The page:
McConnell announces re-elect campaign at Fancy Farm picnic

August 4, 2018 GMT
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Senate Majority Leader Mitch McConnell, R-Ky., speaks to the audience gathered at the 138th annual Fancy Farm Picnic, Saturday, Aug. 4, 2018, in Fancy Farm, Ky. (AP Photo/Timothy D. Easley)
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Senate Majority Leader Mitch McConnell, R-Ky., speaks to the audience gathered at the 138th annual Fancy Farm Picnic, Saturday, Aug. 4, 2018, in Fancy Farm, Ky. (AP Photo/Timothy D. Easley)

FANCY FARM, Ky. (AP) — Saying it was never too soon to start, Senate Majority Leader Mitch McConnell formally announced his 2020 re-election bid in his home state Saturday and tapped the young leader of the state’s House Republicans as his campaign chairman.

The 76-year-old McConnell has said for months that he intends to run for re-election in 2020. But he left little room for doubt while speaking at a GOP breakfast in far western Kentucky, the precursor to the Fancy Farm picnic that serves as the traditional starting point for the state’s fall campaign season.


“I have some news to make this morning. I’m going to be running for re-election in 2020,” McConnell told the crowd at Graves County Middle School, adding: “I don’t like starting late.”

McConnell chose Jonathan Shell, the 30-year-old majority leader of the Kentucky House of Representatives, as chairman of his campaign. Shell made national news in May when he was ousted in a Republican primary by a high school math teacher who had never run for office before. The election was seen by many as result of massive protests across the country by teachers and public workers upset with education funding, retirement benefits and low pay.

Hundreds of teachers mustered at the Fancy Farm picnic Saturday. The 138-year-old tradition in western Kentucky is known for pitting politicians of both parties onstage before a crowd of raucous hecklers who do their best to fluster those brave enough to stand at the microphone. Raising the stakes, the speeches are broadcast live on statewide television.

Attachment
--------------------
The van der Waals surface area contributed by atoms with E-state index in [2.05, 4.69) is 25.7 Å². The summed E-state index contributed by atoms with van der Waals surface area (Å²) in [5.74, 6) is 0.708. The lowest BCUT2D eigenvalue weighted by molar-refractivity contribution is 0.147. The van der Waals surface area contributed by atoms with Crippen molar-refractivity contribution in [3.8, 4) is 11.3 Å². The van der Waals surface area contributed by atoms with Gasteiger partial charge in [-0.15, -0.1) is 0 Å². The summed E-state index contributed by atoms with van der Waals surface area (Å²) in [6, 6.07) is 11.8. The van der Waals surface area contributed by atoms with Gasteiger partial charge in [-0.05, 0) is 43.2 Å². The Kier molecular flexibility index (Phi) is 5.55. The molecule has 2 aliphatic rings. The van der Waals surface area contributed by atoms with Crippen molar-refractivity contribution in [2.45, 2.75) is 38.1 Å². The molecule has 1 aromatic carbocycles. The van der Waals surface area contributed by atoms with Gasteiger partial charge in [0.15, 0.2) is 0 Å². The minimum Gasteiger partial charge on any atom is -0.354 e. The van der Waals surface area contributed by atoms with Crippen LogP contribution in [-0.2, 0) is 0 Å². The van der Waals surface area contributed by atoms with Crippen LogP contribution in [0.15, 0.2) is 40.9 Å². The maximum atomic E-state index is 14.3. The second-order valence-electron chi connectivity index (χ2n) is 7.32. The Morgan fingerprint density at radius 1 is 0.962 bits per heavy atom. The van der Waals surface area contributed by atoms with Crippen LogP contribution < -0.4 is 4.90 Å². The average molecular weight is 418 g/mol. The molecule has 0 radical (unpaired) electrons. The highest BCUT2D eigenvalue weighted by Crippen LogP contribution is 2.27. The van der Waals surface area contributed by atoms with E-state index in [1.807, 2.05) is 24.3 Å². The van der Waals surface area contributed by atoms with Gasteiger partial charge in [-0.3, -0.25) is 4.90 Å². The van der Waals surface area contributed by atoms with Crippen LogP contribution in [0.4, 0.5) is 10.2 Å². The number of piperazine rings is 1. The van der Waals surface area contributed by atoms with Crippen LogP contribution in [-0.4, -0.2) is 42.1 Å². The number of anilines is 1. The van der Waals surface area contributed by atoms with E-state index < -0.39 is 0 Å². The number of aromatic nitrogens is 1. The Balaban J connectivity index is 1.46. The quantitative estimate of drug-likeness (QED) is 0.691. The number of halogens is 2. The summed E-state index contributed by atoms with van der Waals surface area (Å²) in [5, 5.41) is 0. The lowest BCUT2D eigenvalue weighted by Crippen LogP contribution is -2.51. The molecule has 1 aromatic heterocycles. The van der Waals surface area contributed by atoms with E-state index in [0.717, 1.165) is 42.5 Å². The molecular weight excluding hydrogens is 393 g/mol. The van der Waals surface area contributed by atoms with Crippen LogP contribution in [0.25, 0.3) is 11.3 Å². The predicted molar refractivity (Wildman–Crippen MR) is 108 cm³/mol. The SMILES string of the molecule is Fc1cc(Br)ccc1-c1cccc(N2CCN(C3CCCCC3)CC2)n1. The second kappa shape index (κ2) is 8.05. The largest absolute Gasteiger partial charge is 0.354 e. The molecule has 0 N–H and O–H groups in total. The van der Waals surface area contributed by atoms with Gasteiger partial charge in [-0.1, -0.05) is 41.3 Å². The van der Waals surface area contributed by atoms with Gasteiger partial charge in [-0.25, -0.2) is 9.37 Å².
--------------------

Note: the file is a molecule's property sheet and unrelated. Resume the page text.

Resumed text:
As McConnell spoke Saturday, hundreds of teachers in matching red T-shirts stood and turned their backs on him as they chanted, “Vote him out!”

But McConnell was steady, seeming amused by some of the reactions. Near the end of his speech, McConnell addressed the Republican side of the crowd by turning to the Democrats and saying: “Don’t be afraid of these people. Stand up for America and help us make America great again.”

As he readies his re-election campaign, McConnell has been embracing Trump, especially as he tours his home state. U.S. Rep. James Comer, who represents Kentucky’s 1st Congressional District, said Trump has a 73 percent approval rating in his area. According to the, McConnell votes with Trump in the Senate 94.7 percent of the time. Saturday, McConnell bragged he canceled the August recess so he can spend more time “promoting the Trump agenda all the way through the month of August.”


A big part of that agenda is confirming judges, a role that will likely be a big part of McConnell’s re-election strategy. He said his decision to block former President Barack Obama’s Supreme Court nominee in the final months of his presidency “was the single most consequential decision I’ve made in my career.” He vowed the Senate would confirm Brett Kavanaugh, the judge Trump has nominated to replace retiring Supreme Court Justice Anthony Kennedy.

He added that if Republicans can keep control of the Senate for the rest of Trump’s term “we can transform the federal judiciary.”

McConnell’s biggest critic Saturday was Alison Lundergan Grimes, the Democratic secretary of state who lost to McConnell in 2014. McConnell left the Fancy Farm stage before the program ended, prompting Grimes to quip “he is very busy rushing a Supreme Court vote.”

“It is so sad. Like many men, he suffers from premature confirmation. And like a man, he claims it never happens to him,” she said.

Democrats hoped the picnic would jump-start their efforts to regain control of a state they dominated for decades. They point to picnic no-shows this year, including Republican Gov. Matt Bevin and U.S. Sen. Rand Paul, as evidence of growing momentum that would scare them away from facing the raucous crowds of Fancy Farm.

Paul is not attending because he is on a trip to Russia. On Friday night, at the Democrats traditional bean supper, Grimes said that “many folks think that Rand Paul can’t be beat.”

“I don’t buy that. Just ask his neighbor. He can be beaten,” she said, a reference to when Paul was attacked by his neighbor last year, resulting in broken ribs.

Grimes’ comment was condemned by Republicans on social media, including Doug Stafford, Paul’s chief strategist.

“That’s almost as sad and pathetic as her last campaign,” Stafford wrote, referring to Grimes’ 2014 challenge to McConnell. “Mitch beat her so bad he almost got charged with a hate crime.”